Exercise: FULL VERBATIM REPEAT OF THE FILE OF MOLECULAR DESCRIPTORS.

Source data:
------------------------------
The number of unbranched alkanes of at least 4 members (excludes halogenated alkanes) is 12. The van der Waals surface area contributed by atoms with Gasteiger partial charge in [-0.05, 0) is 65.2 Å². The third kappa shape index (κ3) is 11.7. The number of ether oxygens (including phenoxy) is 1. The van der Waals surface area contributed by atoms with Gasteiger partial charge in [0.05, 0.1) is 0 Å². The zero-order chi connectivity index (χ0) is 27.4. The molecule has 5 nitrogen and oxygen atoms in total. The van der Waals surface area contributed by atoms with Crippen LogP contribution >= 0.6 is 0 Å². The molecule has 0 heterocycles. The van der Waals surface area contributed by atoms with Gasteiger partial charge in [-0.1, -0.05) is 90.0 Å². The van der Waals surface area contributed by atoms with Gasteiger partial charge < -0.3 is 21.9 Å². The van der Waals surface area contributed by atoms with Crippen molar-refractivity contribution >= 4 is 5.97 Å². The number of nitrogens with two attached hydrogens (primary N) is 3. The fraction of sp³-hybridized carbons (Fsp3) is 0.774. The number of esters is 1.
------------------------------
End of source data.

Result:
The number of unbranched alkanes of at least 4 members (excludes halogenated alkanes) is 12. The van der Waals surface area contributed by atoms with Gasteiger partial charge in [-0.05, 0) is 65.2 Å². The third kappa shape index (κ3) is 11.7. The number of ether oxygens (including phenoxy) is 1. The van der Waals surface area contributed by atoms with Gasteiger partial charge in [0.05, 0.1) is 0 Å². The zero-order chi connectivity index (χ0) is 27.4. The molecule has 5 nitrogen and oxygen atoms in total. The van der Waals surface area contributed by atoms with Crippen LogP contribution >= 0.6 is 0 Å². The molecule has 0 heterocycles. The van der Waals surface area contributed by atoms with Gasteiger partial charge in [-0.1, -0.05) is 90.0 Å². The van der Waals surface area contributed by atoms with Gasteiger partial charge < -0.3 is 21.9 Å². The van der Waals surface area contributed by atoms with Crippen molar-refractivity contribution >= 4 is 5.97 Å². The number of nitrogens with two attached hydrogens (primary N) is 3. The fraction of sp³-hybridized carbons (Fsp3) is 0.774. The number of esters is 1.